Going to the dentist can be a scary experience for a lot of people. Just getting teeth cleaned with those intimidating sharp metal picks is enough to scare many, especially children.
And people of all ages are downright terrified of two little words: root canal. Everybody, from scared little kids to hard-working, responsible adults to wise, distinguished seniors seem to get nervous when we tell them they may need a root canal.
But does reputation match up to reality in this case? Do root canals really hurt that much? At Kirkland Family Dentistry, we have over 25 years of experience serving Kirkland, WA, and we are here to share our knowledge of root canals with you.
Root canals haven’t always had the greatest reputation, but today they are nothing to fear. Advances in dentistry have eliminated the pain and unpleasantness formerly involved with the procedure. Most patients report that a root canal was no more painful than a typical cavity filling.
Root Canals are Not that Painful (In Most Cases)
No, root canals are not all that painful. During the procedure you won’t feel a thing. The tooth that is being worked on and all the surrounding areas will be made completely numb by a local anesthetic.
You might experience some discomfort in the 2 – 3 days following the procedure. Usually this is very mild and can be treated with over-the-counter pain meds like aspirin or Tylenol. However, there are uncommon cases of people experiencing symptoms that would better be described as true “pain” rather than “discomfort”. In these cases, all you need to do is tell your dentist and they’ll prescribe you some stronger meds to help with the pain.
What is a Root Canal?
Modern root canals are endodontic solutions designed to save teeth where infection extends all the way into the root and bone. Rather than causing pain, root canals put an end to the pain associated with badly decayed and infected teeth. Root canals also save your teeth from needing to be extracted.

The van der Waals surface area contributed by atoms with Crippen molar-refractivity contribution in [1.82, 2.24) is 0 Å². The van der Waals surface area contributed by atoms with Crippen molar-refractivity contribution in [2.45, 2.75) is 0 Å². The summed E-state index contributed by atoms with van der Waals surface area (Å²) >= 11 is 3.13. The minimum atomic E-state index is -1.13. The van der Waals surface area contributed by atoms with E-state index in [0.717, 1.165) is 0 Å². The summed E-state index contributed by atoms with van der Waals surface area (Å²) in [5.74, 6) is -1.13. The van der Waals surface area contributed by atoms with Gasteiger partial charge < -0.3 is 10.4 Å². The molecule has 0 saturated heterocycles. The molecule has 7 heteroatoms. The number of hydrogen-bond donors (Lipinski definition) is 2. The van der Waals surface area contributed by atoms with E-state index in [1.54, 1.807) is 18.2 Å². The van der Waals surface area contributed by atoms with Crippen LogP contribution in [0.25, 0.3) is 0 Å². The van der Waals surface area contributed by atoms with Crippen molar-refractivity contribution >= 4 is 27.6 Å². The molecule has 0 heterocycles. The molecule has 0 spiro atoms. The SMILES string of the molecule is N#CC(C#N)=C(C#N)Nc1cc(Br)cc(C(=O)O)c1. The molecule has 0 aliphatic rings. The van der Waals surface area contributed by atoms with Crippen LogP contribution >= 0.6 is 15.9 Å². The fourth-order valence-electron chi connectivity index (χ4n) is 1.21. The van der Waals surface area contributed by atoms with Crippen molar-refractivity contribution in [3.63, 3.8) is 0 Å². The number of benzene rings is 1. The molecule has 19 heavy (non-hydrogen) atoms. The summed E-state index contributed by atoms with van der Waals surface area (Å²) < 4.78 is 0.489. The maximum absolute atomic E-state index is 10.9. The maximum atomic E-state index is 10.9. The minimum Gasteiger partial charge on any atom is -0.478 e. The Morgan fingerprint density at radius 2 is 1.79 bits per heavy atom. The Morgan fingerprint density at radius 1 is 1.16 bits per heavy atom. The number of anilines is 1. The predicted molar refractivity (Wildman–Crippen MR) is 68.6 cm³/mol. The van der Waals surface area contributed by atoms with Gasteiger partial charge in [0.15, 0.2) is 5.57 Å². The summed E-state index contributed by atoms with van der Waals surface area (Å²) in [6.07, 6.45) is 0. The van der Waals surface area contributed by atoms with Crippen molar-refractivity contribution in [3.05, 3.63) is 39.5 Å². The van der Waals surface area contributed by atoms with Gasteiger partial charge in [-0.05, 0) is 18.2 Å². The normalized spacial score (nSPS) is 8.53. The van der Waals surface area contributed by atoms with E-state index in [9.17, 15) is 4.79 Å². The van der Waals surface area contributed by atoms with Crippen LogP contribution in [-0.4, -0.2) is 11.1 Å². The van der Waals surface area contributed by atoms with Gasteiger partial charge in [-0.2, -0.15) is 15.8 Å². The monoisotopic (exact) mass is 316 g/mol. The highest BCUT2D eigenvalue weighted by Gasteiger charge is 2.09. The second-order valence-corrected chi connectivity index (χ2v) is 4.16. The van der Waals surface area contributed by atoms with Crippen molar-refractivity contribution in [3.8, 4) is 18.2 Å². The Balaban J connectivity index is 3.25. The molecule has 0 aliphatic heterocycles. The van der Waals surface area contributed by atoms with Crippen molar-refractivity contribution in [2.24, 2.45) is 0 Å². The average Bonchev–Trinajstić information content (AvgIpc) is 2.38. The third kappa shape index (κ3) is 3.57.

When a tooth becomes very painful, this is a sign that infection has extended all the way to the chamber of nerves (or “root canal”) at the center of your tooth. This chamber of nerves is also called the “pulp”. At this point, intervention with a root canal is needed or you will experience a painful progression of the infection, ultimately resulting in the loss of your tooth and infection of the bone surrounding your teeth.
Once the decay and infected nerve tissue is removed, the small chamber is filled so that the tooth will not hurt again. During the filling of the canal, Dr. Everett will use the most advanced obturation methods, which ensures a good seal even in cases of narrow and complex canals. Following the root canal, Dr. Everett or Dr. Greene will restore your tooth to full strength using a crown.
Prevention: The 100% Pain-Free Approach
Of course, even though root canals aren’t as painful as people make them out to be, they are still inconvenient and mildly uncomfortable procedures. They might also be considerably expensive procedures, depending on your insurance situation.
There is one way to prevent every ounce of pain associated with root canals, and that includes both the pain to your tooth and the pain to your pocketbook.
That way is to prevent root canals from being necessary in the first place. Brush and floss twice a day, avoid food and drink that’s high in sugar as much as you can: you’ve heard it all before. Also, be sure to get regular checkups and take care of cavities as soon as they’re found. Infected nerves and the resulting root canals are what happen when you neglect to get your cavities filled.
And if you do all that and somehow you still end up with an infected nerve that requires a root canal, at least you know the experience won’t really be that painful.
Feel free to contact us for more information about our dental services.